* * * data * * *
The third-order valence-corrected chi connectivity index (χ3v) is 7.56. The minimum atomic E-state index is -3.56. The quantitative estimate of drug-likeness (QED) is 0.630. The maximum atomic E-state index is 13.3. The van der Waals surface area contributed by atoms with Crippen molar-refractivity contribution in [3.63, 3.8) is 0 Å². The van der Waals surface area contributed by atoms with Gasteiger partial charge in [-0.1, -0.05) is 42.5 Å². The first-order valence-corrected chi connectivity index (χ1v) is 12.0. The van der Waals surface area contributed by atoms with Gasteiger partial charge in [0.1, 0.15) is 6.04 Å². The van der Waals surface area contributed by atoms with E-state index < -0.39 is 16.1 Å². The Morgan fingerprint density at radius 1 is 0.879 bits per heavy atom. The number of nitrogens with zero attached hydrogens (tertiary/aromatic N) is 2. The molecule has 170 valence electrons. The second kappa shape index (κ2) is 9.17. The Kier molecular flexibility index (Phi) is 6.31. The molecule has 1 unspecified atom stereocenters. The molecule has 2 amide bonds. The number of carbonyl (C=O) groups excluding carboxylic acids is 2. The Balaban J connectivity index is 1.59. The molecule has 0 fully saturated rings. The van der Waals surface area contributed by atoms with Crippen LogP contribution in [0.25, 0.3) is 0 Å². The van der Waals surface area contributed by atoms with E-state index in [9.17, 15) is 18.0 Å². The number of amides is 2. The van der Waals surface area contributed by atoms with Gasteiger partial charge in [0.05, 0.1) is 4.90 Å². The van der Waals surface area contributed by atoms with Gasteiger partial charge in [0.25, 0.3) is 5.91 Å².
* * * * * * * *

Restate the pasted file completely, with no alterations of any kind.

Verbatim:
The third-order valence-corrected chi connectivity index (χ3v) is 7.56. The minimum atomic E-state index is -3.56. The quantitative estimate of drug-likeness (QED) is 0.630. The maximum atomic E-state index is 13.3. The van der Waals surface area contributed by atoms with Crippen molar-refractivity contribution in [3.63, 3.8) is 0 Å². The van der Waals surface area contributed by atoms with Gasteiger partial charge in [-0.1, -0.05) is 42.5 Å². The first-order valence-corrected chi connectivity index (χ1v) is 12.0. The van der Waals surface area contributed by atoms with Gasteiger partial charge in [0.1, 0.15) is 6.04 Å². The van der Waals surface area contributed by atoms with E-state index < -0.39 is 16.1 Å². The Morgan fingerprint density at radius 1 is 0.879 bits per heavy atom. The number of nitrogens with zero attached hydrogens (tertiary/aromatic N) is 2. The molecule has 170 valence electrons. The second kappa shape index (κ2) is 9.17. The Kier molecular flexibility index (Phi) is 6.31. The molecule has 1 unspecified atom stereocenters. The molecule has 2 amide bonds. The number of carbonyl (C=O) groups excluding carboxylic acids is 2. The Balaban J connectivity index is 1.59. The molecule has 0 fully saturated rings. The van der Waals surface area contributed by atoms with Crippen LogP contribution in [0.25, 0.3) is 0 Å². The van der Waals surface area contributed by atoms with E-state index in [9.17, 15) is 18.0 Å². The number of amides is 2. The van der Waals surface area contributed by atoms with Gasteiger partial charge in [0.05, 0.1) is 4.90 Å². The van der Waals surface area contributed by atoms with Gasteiger partial charge in [0.25, 0.3) is 5.91 Å².